T h e P u l l s
Most of you know (or maybe you don’t?) that at CFSBK we cycle through strength movements from 3 pools. Those categories are: Squat Variants, Upper Body Movements, and Pulls. The squats we use are the back squat, the front squat, and the overhead squat. The upper body movements vary more and have included dips, presses, jerks, bench press, weighted pull-ups, handstands, and handstand push-ups. The pulls are the deadlift, the clean, and the snatch. They refer not to pulling a load with the arms, but rather pulling a weight from the floor using the legs and hips. Let’s look at the pulls.
The deadlift is the slow pull. When executed properly it’s a pure expression of raw strength. Most people will be able to move the most amount of weight in the deadlift when compared to any other lift. When going for a PR this lift can grind on for a few seconds from start to finish. The deadlift seems to make sense to most folks. Once you now what a set back is and how to achieve it, it’s just a matter of standing up with the bar in your hands (a bit more complicated but that’s the main idea). With the fast pulls, the clean and the snatch, things can get a bit trickier. Now you are going to aggressively use your legs and hips to do a job that for most of your life you would have done with your arms, i.e.; get an object to either your shoulders (clean) or overhead (snatch).
When first learning the Clean and the Snatch many athletes have a hard time getting over the urge to pull the weight up with the arms. This will always lead to problems with the lift. For one, the bar will tend to get out in front of you leading to a missed lift forward. An early arm pull limits the amount of force you can apply with your far stronger legs and hips, thereby limiting the amount of weight you can pull. Try to envision a pulley system… you’re applying force at one end of a rope and through the pulley the rope lifts an object on the other end of it. To move the object you first take the slack off of the rope (straighten out your elbows and tighten up your torso and hips) and then pull. Viola, the object comes up. What if you don’t take the slack out? The object isn’t going anywhere. What if you used a rubber band instead of a rope? There’d be a lot of slack to take out of that band and you’d have to pull a lot longer and harder to move the object, and if the object were heavy enough it wouldn’t move and eventually the rubber band would snap. This is what it’s like when you bend your elbows early and try to use your arms too much in the pulls. You’re asking the muscles and tendons at the elbow to do work they just can’t do. Either you’ll fail at significant loads or you’ll wind up injured, or both.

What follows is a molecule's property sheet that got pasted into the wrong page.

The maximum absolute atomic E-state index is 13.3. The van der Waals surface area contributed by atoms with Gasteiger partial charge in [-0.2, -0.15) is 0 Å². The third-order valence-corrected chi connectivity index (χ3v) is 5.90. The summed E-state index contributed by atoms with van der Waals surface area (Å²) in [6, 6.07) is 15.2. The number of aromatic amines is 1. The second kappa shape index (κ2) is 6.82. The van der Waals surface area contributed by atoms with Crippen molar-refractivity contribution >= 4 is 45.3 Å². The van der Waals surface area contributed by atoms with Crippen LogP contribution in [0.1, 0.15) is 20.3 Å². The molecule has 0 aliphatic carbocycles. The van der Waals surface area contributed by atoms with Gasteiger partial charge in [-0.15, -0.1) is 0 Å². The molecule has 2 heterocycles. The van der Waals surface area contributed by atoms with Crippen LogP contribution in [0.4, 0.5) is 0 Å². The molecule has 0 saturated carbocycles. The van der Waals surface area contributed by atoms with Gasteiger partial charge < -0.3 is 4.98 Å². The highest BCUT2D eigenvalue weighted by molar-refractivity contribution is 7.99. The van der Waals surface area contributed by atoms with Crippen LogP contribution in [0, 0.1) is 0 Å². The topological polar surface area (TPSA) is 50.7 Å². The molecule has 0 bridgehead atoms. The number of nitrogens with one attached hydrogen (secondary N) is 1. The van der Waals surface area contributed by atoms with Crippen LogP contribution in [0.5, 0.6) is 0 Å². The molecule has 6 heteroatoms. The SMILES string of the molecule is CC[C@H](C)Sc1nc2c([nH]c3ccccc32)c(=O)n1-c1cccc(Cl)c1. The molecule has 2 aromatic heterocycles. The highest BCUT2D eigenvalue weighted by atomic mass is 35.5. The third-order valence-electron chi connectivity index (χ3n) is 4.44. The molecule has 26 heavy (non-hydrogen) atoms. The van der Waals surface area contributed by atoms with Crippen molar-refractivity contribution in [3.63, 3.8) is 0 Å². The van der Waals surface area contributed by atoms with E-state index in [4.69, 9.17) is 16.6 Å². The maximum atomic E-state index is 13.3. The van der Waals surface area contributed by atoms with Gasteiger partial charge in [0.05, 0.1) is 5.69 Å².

Let’s think Snatch. Your arms have 4 jobs in the snatch…
1. They connect the legs and hips to the bar via the torso
2. After the jump they guide the bar into place on the way up,
3. Once the bar is at max height they help pull you UNDER the bar FAST to receive it while it’s weightless
4. They support the bar overhead in the receiving position.
Here are a few things you can be thinking about when snatching during this cycle (see how conveniently that works out?). Pick one or two and focus on them.
- My legs and hips are going to jump the barbell up, NOT my arms.
- I will be FAST!
- Once the bar is at max height my arms will help to pull me UNDER the bar FAST into the bottom of an overhead squat.
- I will receive the bar as strong as I overhead squatted last cycle.
- I am an awesome snatching machine and will dazzle family and co-workers with tales of my snatchtastickness.
Cheers to the snatch!
This cycle's Pull is the Hang Snatch. Catch the bar as high or low as you need to. Ideally, the first few exposures are power (caught above parallel) and the latter are squat Snatches (caught below parallel)
Here is a video from Catalyst Athletics of a Hang (Squat) Snatch
Which is your favorite pull?